DMR for schmucks

How many of you know about IMAX feature presentations. Here in the UK you may have seen a Hollywood blockbuster at an IMAX theatre.

If you have, you would have seen a projection of the feature in IMAX DMR.

This format is a digital remastering of the original film print upconverted to an IMAX format film reel. As the IMAX theatres typically have screens over 75ft tall, the original print would not fill that space. Thus this conversion process.

IMAX film stock is different to normal film stock in that it uses 65mm film but horizontally not vertically through the cameras.

The IMAX format is generically called “15/70” film, this name referrs to the 15 sprocket holes per frame of 70 mm stock. Compared to the 5 perf 35mm film stock regularly used in motion pictures.

If you compare IMAX film with your regular 35mm film stock, there is a huge difference in physical dimension and quality.



So why my rant ….. Well my first experience of a DMR feature was when I saw The Matrix Reloaded, whatever anyone thinks about the Matrix sequels, the conversion looked stunning and the VFX translated very well after going through the DMR process. Less can be said, however, with Mr. Nolan’s more recent efforts.

I have great admiration for Christopher Nolan’s work, but I come away from his imax films feeling cheated and more than a little upset, these include The Dark Knight and Inception. I make an effort to not only see these movies in their 35mm screenings but I also go out of my way to watch them in IMAX too, if it looks like some work has gone into the main production & especially if the film itself sounds interesting and impressive, technical achievements aside.

What excited me with Mr. Nolan’s work, has been his use of IMAX and 65mm cameras during principal photography of both of the afore mentioned features.

These upconversions should have looked stunning. And they did! Well in parts, let me explain…


Inception’s last 20 minutes seems to have all been shot with a 65mm camera as images filled the entire aspect ratio of the screen and there was a very sharp image. This would mean that the conversion would be sharper and clearer as a larger are of original film negative would be available. In complete contrast to the main bulk of the movie which had banding top and bottom. This also is a very good thing. The move from one format to the other was seamless and immersed the audience unconsciously. So what’s my problem …? Well the first part, the actual 35mm transfer.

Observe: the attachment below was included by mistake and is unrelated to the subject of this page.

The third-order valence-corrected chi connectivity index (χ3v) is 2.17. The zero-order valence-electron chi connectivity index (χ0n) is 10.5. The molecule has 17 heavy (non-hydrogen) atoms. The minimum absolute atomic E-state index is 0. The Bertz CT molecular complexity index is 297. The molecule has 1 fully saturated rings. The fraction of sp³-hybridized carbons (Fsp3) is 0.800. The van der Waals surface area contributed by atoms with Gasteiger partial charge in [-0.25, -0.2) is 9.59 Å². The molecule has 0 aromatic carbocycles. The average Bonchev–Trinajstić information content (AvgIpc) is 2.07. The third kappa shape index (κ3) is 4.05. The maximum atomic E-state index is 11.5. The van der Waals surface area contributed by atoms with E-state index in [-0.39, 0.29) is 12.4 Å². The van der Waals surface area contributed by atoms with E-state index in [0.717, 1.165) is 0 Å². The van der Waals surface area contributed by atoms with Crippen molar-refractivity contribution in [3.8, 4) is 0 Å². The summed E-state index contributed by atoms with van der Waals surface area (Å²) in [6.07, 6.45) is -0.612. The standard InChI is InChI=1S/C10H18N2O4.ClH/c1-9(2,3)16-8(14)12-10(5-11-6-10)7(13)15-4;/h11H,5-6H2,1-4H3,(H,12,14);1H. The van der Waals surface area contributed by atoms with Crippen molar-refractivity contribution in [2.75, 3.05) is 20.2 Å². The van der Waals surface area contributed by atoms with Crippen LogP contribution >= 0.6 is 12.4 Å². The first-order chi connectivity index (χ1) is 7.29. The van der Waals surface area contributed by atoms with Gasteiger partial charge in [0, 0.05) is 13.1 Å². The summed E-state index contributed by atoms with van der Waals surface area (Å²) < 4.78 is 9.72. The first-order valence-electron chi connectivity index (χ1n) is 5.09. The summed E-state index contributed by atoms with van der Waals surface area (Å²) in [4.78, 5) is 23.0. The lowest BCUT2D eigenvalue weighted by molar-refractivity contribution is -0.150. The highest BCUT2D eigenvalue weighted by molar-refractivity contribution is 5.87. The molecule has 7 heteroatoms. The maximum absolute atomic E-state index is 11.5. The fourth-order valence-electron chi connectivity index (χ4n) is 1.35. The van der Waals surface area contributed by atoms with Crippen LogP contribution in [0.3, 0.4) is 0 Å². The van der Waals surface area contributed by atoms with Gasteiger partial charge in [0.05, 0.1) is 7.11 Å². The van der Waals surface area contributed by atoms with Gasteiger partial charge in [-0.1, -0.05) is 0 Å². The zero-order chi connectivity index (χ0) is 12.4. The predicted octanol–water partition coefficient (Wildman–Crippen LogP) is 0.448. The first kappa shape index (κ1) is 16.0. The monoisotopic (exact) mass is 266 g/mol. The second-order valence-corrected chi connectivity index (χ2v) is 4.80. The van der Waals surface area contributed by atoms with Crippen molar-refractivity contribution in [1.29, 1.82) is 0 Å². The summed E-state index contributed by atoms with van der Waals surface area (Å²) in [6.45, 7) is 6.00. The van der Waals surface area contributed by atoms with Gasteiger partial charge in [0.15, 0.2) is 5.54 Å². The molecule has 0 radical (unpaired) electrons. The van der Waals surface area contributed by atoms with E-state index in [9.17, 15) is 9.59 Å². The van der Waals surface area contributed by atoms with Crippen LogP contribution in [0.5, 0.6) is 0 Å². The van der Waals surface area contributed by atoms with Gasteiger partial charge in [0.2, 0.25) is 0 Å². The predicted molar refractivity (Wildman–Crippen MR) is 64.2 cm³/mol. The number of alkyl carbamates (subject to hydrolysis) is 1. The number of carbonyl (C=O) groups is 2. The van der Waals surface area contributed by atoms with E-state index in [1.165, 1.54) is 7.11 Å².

For the first 2/3 of the film I kept looking at soft, often blurry images that did not do this film any justice, clarity was lost and it often felt muddy. I had come to expect more from IMAX, I even noticed this whilst watching The Dark Knight. But surely the upconversion process would not create such a dull and lifeless print.

I have seen Star Trek, Transformers, Harry Potter etc, none of which seemed to suffer from such a lack of image clarity. It was similar to watching a poor quality VHS on a screen the size of a football pitch! During the Dark Knight we were treated with IMAX filmed ariel views which were, quite simply, breathtaking. Just why then are paying audiences left with such poor quality transfers for the non specialised shots?

Who is to blame here. IMAX, studios, marketing?

I can only guess the issue is either money or just bad workmanship. I’m left rather upset and annoyed that my money is being given to recoup money on a great product that is badly delivered. Just don’t even get me started on the recent 3D conversion trend, which I have very strong opinions on, I have been taking 3D images for years and welcome the re introduction of 3d cinema, but am opposed to the studios siren call with these quick transfers.

IMAX, Warner & Christopher Nolan, you need to really do better here. Most people may not notice or even be aware of these issues but if i pay to see a DMR movie, then you have to deliver a better end result. You have the technology to do better. If a certain standard can not be achieved, then i say to the studios..please don’t make us the public pay good money for it, and simply don’t release a product that can’t deliver.

I love IMAX features and will not stop going, but they have to do a lot better here. Or at least explain that there will be a considerable loss in sharpness of the image. Which I doubt they will do. This practice is dumbing peoples senses down and insulting many of us paying to help recoup movie costs.

Rant over, I feel clean again.

Chipmunk image courtesy of flickr –


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One Response to “DMR for schmucks”

  1. Ket says:

    Interesting conversation on twitter just cropped up pointing to this:

    I hope more Directors put pressure on projectionists and multiplexes.

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